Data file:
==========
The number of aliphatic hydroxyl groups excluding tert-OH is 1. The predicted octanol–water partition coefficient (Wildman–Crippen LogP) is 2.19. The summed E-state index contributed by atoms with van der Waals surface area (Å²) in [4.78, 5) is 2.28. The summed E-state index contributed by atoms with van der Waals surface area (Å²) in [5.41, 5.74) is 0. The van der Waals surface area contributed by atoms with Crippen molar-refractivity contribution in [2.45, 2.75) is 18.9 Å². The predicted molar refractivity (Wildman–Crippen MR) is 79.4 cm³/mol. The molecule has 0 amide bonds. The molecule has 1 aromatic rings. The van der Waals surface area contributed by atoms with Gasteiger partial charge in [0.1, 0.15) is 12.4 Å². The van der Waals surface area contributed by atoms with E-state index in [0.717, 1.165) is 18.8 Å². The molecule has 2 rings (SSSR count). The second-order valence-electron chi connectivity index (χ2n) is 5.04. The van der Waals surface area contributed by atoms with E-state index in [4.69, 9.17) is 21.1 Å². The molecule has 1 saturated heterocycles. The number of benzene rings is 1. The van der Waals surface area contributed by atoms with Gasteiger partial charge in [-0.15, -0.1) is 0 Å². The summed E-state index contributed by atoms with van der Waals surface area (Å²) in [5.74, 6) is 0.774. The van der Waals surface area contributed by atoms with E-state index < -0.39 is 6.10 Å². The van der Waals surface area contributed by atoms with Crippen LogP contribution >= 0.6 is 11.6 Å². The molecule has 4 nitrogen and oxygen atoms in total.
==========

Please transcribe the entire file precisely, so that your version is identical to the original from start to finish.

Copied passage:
The number of aliphatic hydroxyl groups excluding tert-OH is 1. The predicted octanol–water partition coefficient (Wildman–Crippen LogP) is 2.19. The summed E-state index contributed by atoms with van der Waals surface area (Å²) in [4.78, 5) is 2.28. The summed E-state index contributed by atoms with van der Waals surface area (Å²) in [5.41, 5.74) is 0. The van der Waals surface area contributed by atoms with Crippen molar-refractivity contribution in [2.45, 2.75) is 18.9 Å². The predicted molar refractivity (Wildman–Crippen MR) is 79.4 cm³/mol. The molecule has 0 amide bonds. The molecule has 1 aromatic rings. The van der Waals surface area contributed by atoms with Gasteiger partial charge in [0.1, 0.15) is 12.4 Å². The van der Waals surface area contributed by atoms with E-state index in [0.717, 1.165) is 18.8 Å². The molecule has 2 rings (SSSR count). The second-order valence-electron chi connectivity index (χ2n) is 5.04. The van der Waals surface area contributed by atoms with E-state index in [4.69, 9.17) is 21.1 Å². The molecule has 1 saturated heterocycles. The number of benzene rings is 1. The van der Waals surface area contributed by atoms with Gasteiger partial charge in [-0.15, -0.1) is 0 Å². The summed E-state index contributed by atoms with van der Waals surface area (Å²) in [5.74, 6) is 0.774. The van der Waals surface area contributed by atoms with E-state index < -0.39 is 6.10 Å². The van der Waals surface area contributed by atoms with Crippen LogP contribution >= 0.6 is 11.6 Å². The molecule has 4 nitrogen and oxygen atoms in total.